March 16, 2012

Anatomy of a Trapeze

The “Motion Capture” class in the Zemeckis Center Suspends Stunt Performer

On the script page, “She dives through the air and PHASES through multiple floors” seems simple enough. To the trained director, line producer or VFX supervisor, these words are a nightmare. In Eric Furie’s CTAN 565L class, Motion Capture Performance, these words were a challenge, but not impossible thanks to the technology in the Robert Zemeckis Center’s Motion Capture Stage. On March 15th, Furie’s students suspended an actress from a trapeze rig to capture an action sequence as part of a student's final project.

Motion Capture performer suspended from wiresTimothy Wen (Left) directs the stunt team in the Performance Capture Lab in the Robert Zemeckis Center

“Eric [Furie] encourages us to be as ambitious as we can be while still being achievable,” said production student Timothy Wen, who served as director for the project. “I wanted to do something that I couldn’t do in live action. It’s my goal to work in pre-visualization and now I can say I designed an action sequence that would have costed me four million dollars to do in live action.”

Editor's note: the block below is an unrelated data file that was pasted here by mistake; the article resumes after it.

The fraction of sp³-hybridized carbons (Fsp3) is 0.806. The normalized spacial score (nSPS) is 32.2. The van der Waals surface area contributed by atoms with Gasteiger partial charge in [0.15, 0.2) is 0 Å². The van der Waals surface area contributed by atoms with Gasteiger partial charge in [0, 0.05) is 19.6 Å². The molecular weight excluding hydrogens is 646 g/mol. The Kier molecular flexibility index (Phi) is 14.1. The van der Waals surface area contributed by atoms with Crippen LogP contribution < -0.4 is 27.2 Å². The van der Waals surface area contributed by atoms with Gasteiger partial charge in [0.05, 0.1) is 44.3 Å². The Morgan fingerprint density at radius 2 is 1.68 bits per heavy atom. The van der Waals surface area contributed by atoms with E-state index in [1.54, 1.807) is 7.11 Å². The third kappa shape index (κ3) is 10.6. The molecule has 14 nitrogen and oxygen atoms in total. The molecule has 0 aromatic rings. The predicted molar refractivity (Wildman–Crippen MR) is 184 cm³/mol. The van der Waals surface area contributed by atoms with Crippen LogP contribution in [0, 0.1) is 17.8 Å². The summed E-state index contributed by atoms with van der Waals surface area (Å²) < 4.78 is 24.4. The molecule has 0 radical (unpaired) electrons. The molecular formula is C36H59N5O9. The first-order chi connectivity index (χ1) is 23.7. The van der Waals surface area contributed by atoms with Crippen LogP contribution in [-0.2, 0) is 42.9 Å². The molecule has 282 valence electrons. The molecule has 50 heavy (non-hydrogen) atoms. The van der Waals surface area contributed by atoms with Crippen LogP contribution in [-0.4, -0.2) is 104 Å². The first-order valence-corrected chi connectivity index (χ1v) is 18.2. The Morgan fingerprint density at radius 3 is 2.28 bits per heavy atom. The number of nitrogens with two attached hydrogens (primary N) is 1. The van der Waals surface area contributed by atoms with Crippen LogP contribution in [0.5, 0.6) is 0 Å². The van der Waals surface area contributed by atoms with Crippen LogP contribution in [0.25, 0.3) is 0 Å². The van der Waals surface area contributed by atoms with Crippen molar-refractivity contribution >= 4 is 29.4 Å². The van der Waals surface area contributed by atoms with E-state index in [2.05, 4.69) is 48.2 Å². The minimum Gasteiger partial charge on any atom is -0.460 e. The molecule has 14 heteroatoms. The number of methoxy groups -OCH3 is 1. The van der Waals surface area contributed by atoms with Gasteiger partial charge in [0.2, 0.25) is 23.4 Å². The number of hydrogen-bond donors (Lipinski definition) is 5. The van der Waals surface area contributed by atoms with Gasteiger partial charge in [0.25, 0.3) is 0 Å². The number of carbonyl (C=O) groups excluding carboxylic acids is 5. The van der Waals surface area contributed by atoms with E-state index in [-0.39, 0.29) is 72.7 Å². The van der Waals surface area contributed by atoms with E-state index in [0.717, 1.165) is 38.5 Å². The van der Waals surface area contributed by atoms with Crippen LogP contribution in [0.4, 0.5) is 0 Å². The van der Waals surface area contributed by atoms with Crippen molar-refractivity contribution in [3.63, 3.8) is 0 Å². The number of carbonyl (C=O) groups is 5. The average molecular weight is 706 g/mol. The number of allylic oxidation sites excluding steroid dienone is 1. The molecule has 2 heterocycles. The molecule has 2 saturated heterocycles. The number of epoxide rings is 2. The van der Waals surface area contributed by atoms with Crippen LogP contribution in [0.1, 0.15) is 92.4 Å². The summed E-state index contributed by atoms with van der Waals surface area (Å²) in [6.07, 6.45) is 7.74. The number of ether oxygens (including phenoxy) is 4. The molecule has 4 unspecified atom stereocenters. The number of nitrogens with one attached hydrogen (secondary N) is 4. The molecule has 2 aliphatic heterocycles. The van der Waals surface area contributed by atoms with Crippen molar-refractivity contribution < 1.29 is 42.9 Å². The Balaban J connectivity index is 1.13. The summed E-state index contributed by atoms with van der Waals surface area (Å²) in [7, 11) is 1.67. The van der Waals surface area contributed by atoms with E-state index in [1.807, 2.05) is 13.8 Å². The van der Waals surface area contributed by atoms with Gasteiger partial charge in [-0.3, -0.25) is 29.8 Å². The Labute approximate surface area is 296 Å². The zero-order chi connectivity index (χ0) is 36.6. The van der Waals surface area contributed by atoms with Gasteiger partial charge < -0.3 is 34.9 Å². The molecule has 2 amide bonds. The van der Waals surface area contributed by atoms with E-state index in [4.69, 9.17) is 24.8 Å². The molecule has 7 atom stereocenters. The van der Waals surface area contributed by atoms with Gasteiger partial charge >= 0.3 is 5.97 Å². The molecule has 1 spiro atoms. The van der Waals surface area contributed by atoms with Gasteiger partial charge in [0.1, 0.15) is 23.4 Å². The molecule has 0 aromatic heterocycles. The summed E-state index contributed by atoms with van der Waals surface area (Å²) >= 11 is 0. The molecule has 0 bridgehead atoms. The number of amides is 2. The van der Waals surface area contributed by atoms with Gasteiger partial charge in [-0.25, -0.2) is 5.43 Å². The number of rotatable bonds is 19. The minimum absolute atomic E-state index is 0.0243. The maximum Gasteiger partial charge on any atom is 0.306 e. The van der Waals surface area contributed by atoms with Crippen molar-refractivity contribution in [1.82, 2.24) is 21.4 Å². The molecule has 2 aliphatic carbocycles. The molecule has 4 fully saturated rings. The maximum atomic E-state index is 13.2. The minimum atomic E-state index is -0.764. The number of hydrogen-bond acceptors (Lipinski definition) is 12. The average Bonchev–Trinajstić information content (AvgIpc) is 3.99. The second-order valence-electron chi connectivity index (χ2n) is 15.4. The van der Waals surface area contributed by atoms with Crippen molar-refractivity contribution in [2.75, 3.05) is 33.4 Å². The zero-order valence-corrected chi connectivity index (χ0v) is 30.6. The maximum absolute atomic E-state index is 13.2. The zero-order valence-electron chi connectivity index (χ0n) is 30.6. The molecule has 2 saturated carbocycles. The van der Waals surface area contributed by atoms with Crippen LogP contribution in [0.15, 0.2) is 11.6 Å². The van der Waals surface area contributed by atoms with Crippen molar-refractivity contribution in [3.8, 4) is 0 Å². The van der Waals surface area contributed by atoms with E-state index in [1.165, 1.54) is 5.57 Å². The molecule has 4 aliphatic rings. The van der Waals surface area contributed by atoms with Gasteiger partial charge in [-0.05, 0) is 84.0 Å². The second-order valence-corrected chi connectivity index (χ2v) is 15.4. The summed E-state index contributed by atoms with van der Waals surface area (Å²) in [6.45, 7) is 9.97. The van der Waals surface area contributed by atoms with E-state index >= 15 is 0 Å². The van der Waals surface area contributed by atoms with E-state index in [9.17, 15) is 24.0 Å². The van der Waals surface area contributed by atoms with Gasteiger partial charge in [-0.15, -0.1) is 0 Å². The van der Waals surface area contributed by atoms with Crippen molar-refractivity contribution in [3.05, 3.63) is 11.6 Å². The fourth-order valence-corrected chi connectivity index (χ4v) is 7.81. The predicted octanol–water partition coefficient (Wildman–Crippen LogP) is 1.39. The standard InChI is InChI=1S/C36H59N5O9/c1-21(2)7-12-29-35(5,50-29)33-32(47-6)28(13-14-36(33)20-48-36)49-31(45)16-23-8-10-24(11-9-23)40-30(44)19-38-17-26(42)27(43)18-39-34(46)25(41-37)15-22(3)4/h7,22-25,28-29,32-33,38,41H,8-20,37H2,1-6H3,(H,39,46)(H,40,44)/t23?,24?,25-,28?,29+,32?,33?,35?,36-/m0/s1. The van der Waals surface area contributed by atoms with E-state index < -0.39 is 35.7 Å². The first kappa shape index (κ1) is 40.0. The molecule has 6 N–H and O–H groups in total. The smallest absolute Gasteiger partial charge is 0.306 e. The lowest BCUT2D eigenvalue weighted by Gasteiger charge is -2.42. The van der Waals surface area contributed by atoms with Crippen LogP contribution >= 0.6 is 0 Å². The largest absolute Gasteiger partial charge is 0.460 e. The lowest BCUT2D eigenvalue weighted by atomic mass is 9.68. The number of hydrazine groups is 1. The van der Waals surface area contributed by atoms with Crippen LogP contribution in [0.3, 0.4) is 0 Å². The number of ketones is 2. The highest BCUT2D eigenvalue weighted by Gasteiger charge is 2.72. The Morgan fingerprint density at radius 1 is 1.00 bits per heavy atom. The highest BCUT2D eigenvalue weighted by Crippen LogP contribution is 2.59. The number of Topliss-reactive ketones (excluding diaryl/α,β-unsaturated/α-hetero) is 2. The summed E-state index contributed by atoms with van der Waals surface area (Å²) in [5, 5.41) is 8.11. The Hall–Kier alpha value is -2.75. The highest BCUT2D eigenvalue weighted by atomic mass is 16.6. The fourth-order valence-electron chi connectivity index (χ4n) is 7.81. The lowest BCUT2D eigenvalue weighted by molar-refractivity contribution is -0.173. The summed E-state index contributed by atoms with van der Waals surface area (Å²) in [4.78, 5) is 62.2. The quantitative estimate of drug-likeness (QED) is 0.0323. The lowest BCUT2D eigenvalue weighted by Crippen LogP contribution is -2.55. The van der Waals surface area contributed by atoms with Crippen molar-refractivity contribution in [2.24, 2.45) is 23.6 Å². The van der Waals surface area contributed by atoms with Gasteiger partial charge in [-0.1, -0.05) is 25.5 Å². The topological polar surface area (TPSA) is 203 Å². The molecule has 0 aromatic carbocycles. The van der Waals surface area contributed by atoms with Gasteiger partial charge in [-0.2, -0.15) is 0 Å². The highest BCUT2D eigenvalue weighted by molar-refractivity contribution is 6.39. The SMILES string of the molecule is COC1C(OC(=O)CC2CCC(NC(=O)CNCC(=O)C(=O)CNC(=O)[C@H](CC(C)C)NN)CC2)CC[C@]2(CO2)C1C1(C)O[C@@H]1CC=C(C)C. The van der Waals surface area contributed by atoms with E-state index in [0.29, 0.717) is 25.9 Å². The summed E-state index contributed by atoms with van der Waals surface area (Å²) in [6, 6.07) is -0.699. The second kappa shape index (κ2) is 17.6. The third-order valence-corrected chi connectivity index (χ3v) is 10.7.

The sequence involved the help of Bill Leaman's stunt team and was captured by the motion capture lab’s 46 cameras. The stage is in the top ten in terms of Vicon cameras and is available for use for students in all of SCA’s divisions.

“This is why I came to USC,” continued Wen. “To learn the bleeding edge technology that the industry is using today from teachers like Eric Furie. 565L gives us a new and very literal meaning to ‘reality ends here.’”

For more information, please visit:

Anatomy of a Trapeze View the Anatomy of a Trapeze Photo Gallery »